Even now you’re missing phone calls. Often times, it’s that you don’t hear the phone ring. On other occasions, you just don’t want to deal with the hassle of having a conversation with a garbled voice you can barely understand.
But it isn’t simply your phone you’re staying away from. Last week you skipped basketball with friends. This kind of thing has been taking place more and more. You can’t help but feel somewhat… isolated.
Your hearing loss is, obviously, the real cause. Your diminishing ability to hear is resulting in something all too common: social isolation – and you can’t determine what to do about it. Trading solitude for companionship may take a little bit of work. But we have a number of things you can try to do it.
Acknowledging Your Hearing Loss is The First Step
Sometimes you aren’t really sure what the cause of your social isolation is when it first begins to happen. So, recognizing your hearing loss is a big first step. Making an appointment to get fitted for hearing aids and keeping them in good working order are also strong first steps.
Telling people in your life that you have hearing loss is another step towards recognition. Hearing loss is, in many ways, an invisible health condition. There’s no specific way to “look” like you’re hard of hearing.
So it isn’t something people will likely pick up on just by looking at you. Your friends may begin to think your isolation is a step towards being antisocial. Making people aware of your hearing loss can help those around you understand what you’re dealing with and place your responses in a different context.
You Shouldn’t Keep Your Hearing Loss Secret
An important first step is being honest with yourself and others about your hearing loss. Getting scheduled hearing aid examinations to make sure your hearing hasn’t changed is also important. And it may help curb some of the first isolationist inclinations you may feel. But there are several more steps you can take to tackle isolation.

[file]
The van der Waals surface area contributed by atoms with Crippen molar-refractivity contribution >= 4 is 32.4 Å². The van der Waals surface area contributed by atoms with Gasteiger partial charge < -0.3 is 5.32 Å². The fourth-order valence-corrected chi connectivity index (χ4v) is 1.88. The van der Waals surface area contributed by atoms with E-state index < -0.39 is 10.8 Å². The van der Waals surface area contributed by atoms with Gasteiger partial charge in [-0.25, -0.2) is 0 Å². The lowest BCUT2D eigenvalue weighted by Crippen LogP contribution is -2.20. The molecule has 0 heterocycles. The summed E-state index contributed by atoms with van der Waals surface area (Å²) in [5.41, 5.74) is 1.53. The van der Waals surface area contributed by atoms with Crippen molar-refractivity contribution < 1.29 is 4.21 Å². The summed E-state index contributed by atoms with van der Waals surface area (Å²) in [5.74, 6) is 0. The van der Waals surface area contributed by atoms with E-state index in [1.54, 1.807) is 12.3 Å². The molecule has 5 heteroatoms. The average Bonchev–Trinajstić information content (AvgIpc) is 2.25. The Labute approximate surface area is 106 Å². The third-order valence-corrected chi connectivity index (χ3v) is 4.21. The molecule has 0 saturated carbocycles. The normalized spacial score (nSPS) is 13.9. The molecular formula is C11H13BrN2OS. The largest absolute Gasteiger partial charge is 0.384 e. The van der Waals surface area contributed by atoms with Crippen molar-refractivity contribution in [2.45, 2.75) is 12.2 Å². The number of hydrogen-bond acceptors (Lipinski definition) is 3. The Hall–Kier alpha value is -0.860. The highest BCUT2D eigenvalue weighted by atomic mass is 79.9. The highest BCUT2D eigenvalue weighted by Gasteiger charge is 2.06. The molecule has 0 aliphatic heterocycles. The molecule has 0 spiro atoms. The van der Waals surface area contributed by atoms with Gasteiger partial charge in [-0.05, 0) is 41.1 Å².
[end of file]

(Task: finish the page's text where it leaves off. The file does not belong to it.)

Make it so Others Can See Your Hearing Aids
There are a lot of individuals who place a premium on the invisibility of hearing aids: the smaller the better, right? But it might be that making your hearing aid a little more visible could help you communicate your hearing impairment more deliberately to others. Some individuals even individualize their hearing aids with custom artwork. By making it more obvious, you encourage other people to do you the courtesy of facing you when they speak with you and making certain you understand before moving the conversation on.
Get The Right Treatment
Coping with your tinnitus or hearing loss is going to be a lot harder if you aren’t effectively treating that hearing condition. What “treatment” looks like could fluctuate wildly from person to person. But wearing or properly calibrating hearing aids is commonly a common factor. And even something that simple can make a substantial difference in your daily life.
Let People Know How They Can Help You
Getting yelled at is never fun. But individuals with hearing impairment frequently deal with individuals who think that this is the best way to communicate with them. So telling people how to best communicate with you is essential. Maybe rather than calling you on the phone, your friends can text you to plan the next get together. You will be less likely to isolate yourself if you can get everyone in the loop.
Put Yourself in Social Situations
It’s easy to avoid everybody in the age of the internet. That’s the reason why purposely putting people in your path can help you steer clear of isolation. Instead of ordering groceries from Amazon, shop at your local supermarket. Get together for a weekly card game. Make those plans part of your calendar in an intentional and scheduled way. There are lots of easy ways to run into people like taking a walk around your neighborhood. In addition to helping you feel less isolated, this will also help you to discern words correctly and continue to process sound cues.
It Can be Harmful to Become Isolated
Your doing more than curtailing your social life by isolating yourself because of neglected hearing impairment. Anxiety, depression, cognitive decline, and other mental issues have been connected to this sort of isolation.
So the best path to keep your social life humming along and keep yourself happy and healthy along the way is to be practical about your hearing condition, be realistic about your situation, and do whatever you can to ensure you’re making those weekly card games.